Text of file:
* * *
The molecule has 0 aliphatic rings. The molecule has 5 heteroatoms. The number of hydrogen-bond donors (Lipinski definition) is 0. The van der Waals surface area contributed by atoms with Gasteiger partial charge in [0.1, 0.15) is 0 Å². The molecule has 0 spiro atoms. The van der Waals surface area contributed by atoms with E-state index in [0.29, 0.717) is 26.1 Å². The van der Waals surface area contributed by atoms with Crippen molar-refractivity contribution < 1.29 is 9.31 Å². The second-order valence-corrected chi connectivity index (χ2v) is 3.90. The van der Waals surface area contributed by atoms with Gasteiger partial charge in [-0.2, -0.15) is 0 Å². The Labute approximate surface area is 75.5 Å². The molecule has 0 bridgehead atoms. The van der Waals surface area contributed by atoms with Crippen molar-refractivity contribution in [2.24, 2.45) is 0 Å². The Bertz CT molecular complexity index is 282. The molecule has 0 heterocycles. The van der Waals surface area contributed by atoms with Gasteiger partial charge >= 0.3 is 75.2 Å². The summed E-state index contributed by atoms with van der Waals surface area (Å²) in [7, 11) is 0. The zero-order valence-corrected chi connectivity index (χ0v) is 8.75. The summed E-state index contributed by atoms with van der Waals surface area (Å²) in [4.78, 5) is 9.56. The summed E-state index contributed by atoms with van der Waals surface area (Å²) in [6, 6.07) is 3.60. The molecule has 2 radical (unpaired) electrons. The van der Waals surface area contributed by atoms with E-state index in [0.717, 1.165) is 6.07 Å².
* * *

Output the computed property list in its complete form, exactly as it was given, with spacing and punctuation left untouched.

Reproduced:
The molecule has 0 aliphatic rings. The molecule has 5 heteroatoms. The number of hydrogen-bond donors (Lipinski definition) is 0. The van der Waals surface area contributed by atoms with Gasteiger partial charge in [0.1, 0.15) is 0 Å². The molecule has 0 spiro atoms. The van der Waals surface area contributed by atoms with E-state index in [0.29, 0.717) is 26.1 Å². The van der Waals surface area contributed by atoms with Crippen molar-refractivity contribution < 1.29 is 9.31 Å². The second-order valence-corrected chi connectivity index (χ2v) is 3.90. The van der Waals surface area contributed by atoms with Gasteiger partial charge in [-0.2, -0.15) is 0 Å². The Labute approximate surface area is 75.5 Å². The molecule has 0 bridgehead atoms. The van der Waals surface area contributed by atoms with Crippen molar-refractivity contribution in [2.24, 2.45) is 0 Å². The Bertz CT molecular complexity index is 282. The molecule has 0 heterocycles. The van der Waals surface area contributed by atoms with Gasteiger partial charge >= 0.3 is 75.2 Å². The summed E-state index contributed by atoms with van der Waals surface area (Å²) in [7, 11) is 0. The zero-order valence-corrected chi connectivity index (χ0v) is 8.75. The summed E-state index contributed by atoms with van der Waals surface area (Å²) in [4.78, 5) is 9.56. The summed E-state index contributed by atoms with van der Waals surface area (Å²) in [6, 6.07) is 3.60. The molecule has 2 radical (unpaired) electrons. The van der Waals surface area contributed by atoms with E-state index in [0.717, 1.165) is 6.07 Å².